FRUITA, CO – The Fruita Community Center gym undoubtedly sees a lot of tension, albeit usually of the athletic kind that involves a lot of sweat and competition. Tonight, though, the discomfort and shocked silences came from a different narrative, as Fruita City Council members, the Fruita chief of police, and other local government officials and representatives sat in a quiet gym with members of the Black Citizens & Friends (BC&F) and heard their stories of racism, stigma, and hurt, as part of a special council workshop. The meeting began at 7:00 pm and ended shortly after 9:00 pm.
Jose Chavez, 65, is a Fruita resident, former law enforcement officer, and longtime advocate for minorities in the Valley. He shared his personal experiences of racism, an all too common experience that BC&F president David Combs says is even more common among the Hispanic community than is among the Black community.
“I see it a lot,” Chavez said. “I walked into City Market [in Fruita]. A lady was standing halfway down the aisle, and I can see her fighting with herself, wondering if [she] should grab the spaghetti or grab her purse.”
Chavez said that when he was a probation officer, wearing the uniform would inspire confidence and respect, but now that he’s no longer in law enforcement, it’s a different experience altogether.
He said that although he hasn’t had any problems with the Fruita police department, when he’s simply walking along the street, “I make sure my hands are out of my pockets and I wave.”
He points out other seemingly “minor” incidents and observations such as the lack of transgender bathrooms in facilities like the community center where the meeting was being held, and no instruction about the transgender community in the schools.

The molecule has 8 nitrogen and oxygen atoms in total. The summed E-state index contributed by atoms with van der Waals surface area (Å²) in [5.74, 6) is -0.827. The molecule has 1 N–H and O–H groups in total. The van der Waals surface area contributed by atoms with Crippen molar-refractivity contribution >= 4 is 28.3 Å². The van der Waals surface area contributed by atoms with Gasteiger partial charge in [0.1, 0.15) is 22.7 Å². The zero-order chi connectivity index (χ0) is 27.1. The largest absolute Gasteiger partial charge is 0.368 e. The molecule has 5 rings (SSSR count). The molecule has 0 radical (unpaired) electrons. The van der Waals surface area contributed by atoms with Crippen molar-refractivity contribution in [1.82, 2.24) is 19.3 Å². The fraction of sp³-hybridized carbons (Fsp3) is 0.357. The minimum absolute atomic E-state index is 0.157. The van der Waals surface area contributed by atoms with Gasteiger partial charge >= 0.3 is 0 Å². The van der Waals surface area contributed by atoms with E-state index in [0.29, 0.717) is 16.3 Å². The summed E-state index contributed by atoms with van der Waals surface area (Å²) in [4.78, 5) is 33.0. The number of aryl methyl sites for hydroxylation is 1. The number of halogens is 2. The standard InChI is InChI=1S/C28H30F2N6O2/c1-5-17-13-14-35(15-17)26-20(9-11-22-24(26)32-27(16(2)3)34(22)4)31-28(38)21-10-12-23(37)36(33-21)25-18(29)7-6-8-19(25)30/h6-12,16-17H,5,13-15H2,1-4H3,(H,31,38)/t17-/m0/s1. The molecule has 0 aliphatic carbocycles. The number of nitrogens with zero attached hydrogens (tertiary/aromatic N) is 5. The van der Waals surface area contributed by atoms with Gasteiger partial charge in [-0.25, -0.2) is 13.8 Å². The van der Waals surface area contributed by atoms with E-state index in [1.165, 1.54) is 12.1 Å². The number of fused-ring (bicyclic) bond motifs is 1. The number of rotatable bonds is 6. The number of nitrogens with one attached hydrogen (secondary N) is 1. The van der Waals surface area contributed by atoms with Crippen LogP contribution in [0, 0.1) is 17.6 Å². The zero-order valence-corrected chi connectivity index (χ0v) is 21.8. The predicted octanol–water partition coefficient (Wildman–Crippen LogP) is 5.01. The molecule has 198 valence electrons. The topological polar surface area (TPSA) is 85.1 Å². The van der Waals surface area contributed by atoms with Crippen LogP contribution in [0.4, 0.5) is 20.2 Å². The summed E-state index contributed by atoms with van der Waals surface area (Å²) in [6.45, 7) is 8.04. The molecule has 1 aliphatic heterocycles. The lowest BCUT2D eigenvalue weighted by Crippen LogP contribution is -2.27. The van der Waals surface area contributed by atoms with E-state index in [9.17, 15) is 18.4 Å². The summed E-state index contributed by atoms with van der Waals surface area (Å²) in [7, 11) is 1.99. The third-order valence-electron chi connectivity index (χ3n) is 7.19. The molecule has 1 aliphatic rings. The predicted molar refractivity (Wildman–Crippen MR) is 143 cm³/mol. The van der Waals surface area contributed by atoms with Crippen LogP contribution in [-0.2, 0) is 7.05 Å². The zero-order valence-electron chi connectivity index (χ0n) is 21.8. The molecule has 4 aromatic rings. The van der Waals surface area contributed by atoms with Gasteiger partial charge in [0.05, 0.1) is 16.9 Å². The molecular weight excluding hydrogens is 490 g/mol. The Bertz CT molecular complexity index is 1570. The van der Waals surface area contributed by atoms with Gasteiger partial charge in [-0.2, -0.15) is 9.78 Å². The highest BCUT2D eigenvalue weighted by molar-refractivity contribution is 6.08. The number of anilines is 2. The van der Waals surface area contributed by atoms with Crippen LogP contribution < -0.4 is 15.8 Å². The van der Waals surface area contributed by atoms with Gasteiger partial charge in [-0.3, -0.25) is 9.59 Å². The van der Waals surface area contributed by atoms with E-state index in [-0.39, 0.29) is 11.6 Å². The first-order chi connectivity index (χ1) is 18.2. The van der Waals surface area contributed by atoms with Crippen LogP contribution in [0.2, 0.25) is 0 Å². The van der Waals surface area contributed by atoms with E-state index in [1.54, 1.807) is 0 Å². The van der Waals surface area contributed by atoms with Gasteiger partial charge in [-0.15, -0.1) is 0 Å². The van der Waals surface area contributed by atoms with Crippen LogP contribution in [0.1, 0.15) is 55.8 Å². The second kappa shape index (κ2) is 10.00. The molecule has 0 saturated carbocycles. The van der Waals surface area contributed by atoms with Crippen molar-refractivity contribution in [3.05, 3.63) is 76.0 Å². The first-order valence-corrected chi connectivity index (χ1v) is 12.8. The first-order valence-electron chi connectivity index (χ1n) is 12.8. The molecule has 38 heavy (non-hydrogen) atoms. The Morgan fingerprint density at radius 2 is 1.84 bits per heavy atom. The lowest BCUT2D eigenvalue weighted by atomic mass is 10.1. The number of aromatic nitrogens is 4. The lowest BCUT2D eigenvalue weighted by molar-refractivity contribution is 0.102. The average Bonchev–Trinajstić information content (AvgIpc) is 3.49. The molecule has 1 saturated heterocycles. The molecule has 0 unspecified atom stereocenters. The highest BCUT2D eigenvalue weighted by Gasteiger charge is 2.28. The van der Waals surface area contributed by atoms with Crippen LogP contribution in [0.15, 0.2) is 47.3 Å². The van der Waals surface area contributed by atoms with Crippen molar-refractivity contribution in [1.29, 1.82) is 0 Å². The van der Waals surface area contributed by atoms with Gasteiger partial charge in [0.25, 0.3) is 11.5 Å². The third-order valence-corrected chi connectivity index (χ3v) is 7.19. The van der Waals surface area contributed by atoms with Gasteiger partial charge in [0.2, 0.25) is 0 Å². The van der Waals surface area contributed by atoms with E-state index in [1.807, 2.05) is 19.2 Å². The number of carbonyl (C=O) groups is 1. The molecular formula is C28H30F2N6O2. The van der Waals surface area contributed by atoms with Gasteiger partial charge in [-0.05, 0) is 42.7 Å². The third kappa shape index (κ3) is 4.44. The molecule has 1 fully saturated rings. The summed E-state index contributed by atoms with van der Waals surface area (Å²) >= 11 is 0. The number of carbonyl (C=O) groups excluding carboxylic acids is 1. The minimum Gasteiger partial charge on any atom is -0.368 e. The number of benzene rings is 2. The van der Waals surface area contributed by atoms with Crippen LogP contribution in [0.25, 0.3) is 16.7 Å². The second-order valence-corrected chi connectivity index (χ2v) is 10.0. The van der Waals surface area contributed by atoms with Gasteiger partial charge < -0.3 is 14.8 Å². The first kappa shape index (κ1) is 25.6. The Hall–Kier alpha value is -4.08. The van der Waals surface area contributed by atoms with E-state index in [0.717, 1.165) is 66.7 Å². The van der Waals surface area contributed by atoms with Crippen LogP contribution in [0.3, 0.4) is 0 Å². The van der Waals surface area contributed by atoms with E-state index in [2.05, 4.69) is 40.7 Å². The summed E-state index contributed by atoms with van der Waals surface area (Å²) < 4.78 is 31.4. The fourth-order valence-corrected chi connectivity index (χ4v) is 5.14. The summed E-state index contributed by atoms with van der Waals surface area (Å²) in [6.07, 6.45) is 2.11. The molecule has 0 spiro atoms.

“It all seems very minor, but they’re very harmful to the community.”
When asked by city council members if he believes that the issue is specific to Fruita, Chavez was emphatic. “Yes. I think it’s specific to Fruita. People feel comfortable here to show their racism [because] no one is holding them accountable for that.”
He went on to say that he likes Fruita “because it’s quiet, but that’s surface — underlying it’s ugly.”
Wells Fargo banker and community activist Eric Ward also shared his experiences, calling out the frequent experience of being the object of unwanted stares from strangers, both children and adults. “People just stare. Not saying anything, they just stare. It’s very uncomfortable.”
Fruita police chief David Krouse said that hearing these stories, especially those that involve interactions with law enforcement, “breaks our hearts a little bit because the reason we took this job [in law enforcement] was to be a source of help for the community.” He said that, speaking on behalf of his officers and department, they’re “definitely interested in being engaged, and being at the table.”
City manager Michael Bennett said that he and many other Fruita city leaders such as the finance director, parks and recreation director, and others, recently committed to learning and listening. They each read Martin Luther King, Jr.’s “Letter From a Birmingham Jail,” and he recalled reading about the “white moderate who sympathizes but doesn’t do anything else.” He said city leaders are committed to doing more.
Although the meeting ended without a clear resolution, everyone agreed that while much work needs to be done, and that while city administration and the leadership are used to tackling issues and “problem-solving”, change won’t happen overnight. Bennett invited BC&F to speak to other groups within the Fruita city government and continue these conversations.
Ward suggested that council members simply to use their positions as city leaders to reach out, engage, and welcome community members, especially those of color.
“It’s a small place to start,” he said. “We probably won’t fix [racism] for a couple of generations, but we have to start.”
Photos by Brian Lochlaer.